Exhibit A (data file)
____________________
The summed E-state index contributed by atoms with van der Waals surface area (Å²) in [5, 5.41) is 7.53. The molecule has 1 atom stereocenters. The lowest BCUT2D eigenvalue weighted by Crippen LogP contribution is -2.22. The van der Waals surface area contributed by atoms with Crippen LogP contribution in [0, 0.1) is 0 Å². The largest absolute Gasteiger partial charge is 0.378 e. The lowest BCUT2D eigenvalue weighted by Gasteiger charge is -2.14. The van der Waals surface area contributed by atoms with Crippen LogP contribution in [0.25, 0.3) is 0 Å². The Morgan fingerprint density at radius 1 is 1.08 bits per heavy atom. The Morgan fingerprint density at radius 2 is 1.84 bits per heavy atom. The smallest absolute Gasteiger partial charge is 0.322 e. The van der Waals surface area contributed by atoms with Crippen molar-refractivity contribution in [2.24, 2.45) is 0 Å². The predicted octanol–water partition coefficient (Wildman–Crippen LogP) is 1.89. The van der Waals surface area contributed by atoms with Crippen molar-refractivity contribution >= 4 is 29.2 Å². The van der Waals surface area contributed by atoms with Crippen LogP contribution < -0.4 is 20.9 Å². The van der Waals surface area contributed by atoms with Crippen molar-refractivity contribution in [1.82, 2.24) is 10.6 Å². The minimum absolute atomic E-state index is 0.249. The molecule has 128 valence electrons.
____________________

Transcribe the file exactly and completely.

The summed E-state index contributed by atoms with van der Waals surface area (Å²) in [5, 5.41) is 7.53. The molecule has 1 atom stereocenters. The lowest BCUT2D eigenvalue weighted by Crippen LogP contribution is -2.22. The van der Waals surface area contributed by atoms with Crippen LogP contribution in [0, 0.1) is 0 Å². The largest absolute Gasteiger partial charge is 0.378 e. The lowest BCUT2D eigenvalue weighted by Gasteiger charge is -2.14. The van der Waals surface area contributed by atoms with Crippen LogP contribution in [0.25, 0.3) is 0 Å². The Morgan fingerprint density at radius 1 is 1.08 bits per heavy atom. The Morgan fingerprint density at radius 2 is 1.84 bits per heavy atom. The smallest absolute Gasteiger partial charge is 0.322 e. The van der Waals surface area contributed by atoms with Crippen molar-refractivity contribution in [2.24, 2.45) is 0 Å². The predicted octanol–water partition coefficient (Wildman–Crippen LogP) is 1.89. The van der Waals surface area contributed by atoms with Crippen molar-refractivity contribution >= 4 is 29.2 Å². The van der Waals surface area contributed by atoms with Crippen LogP contribution < -0.4 is 20.9 Å². The van der Waals surface area contributed by atoms with Crippen molar-refractivity contribution in [1.82, 2.24) is 10.6 Å². The minimum absolute atomic E-state index is 0.249. The molecule has 128 valence electrons.